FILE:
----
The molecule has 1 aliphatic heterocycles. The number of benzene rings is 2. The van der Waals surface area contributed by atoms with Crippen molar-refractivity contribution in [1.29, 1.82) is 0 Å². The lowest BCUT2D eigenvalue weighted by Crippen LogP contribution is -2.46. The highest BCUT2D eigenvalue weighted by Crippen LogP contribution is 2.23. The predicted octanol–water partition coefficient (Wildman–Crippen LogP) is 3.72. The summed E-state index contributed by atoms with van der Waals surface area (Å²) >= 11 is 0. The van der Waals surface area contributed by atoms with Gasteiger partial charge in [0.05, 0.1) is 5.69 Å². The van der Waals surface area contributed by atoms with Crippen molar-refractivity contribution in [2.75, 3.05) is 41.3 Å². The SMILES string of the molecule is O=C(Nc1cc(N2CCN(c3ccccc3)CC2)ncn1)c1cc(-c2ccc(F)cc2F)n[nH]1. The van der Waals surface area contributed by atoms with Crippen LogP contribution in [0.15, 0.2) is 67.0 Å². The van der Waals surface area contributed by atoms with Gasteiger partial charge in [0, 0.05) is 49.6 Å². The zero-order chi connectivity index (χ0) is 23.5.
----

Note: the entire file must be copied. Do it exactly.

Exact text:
The molecule has 1 aliphatic heterocycles. The number of benzene rings is 2. The van der Waals surface area contributed by atoms with Crippen molar-refractivity contribution in [1.29, 1.82) is 0 Å². The lowest BCUT2D eigenvalue weighted by Crippen LogP contribution is -2.46. The highest BCUT2D eigenvalue weighted by Crippen LogP contribution is 2.23. The predicted octanol–water partition coefficient (Wildman–Crippen LogP) is 3.72. The summed E-state index contributed by atoms with van der Waals surface area (Å²) >= 11 is 0. The van der Waals surface area contributed by atoms with Gasteiger partial charge in [0.05, 0.1) is 5.69 Å². The van der Waals surface area contributed by atoms with Crippen molar-refractivity contribution in [2.75, 3.05) is 41.3 Å². The SMILES string of the molecule is O=C(Nc1cc(N2CCN(c3ccccc3)CC2)ncn1)c1cc(-c2ccc(F)cc2F)n[nH]1. The van der Waals surface area contributed by atoms with Crippen LogP contribution in [0.15, 0.2) is 67.0 Å². The van der Waals surface area contributed by atoms with Gasteiger partial charge in [0, 0.05) is 49.6 Å². The zero-order chi connectivity index (χ0) is 23.5.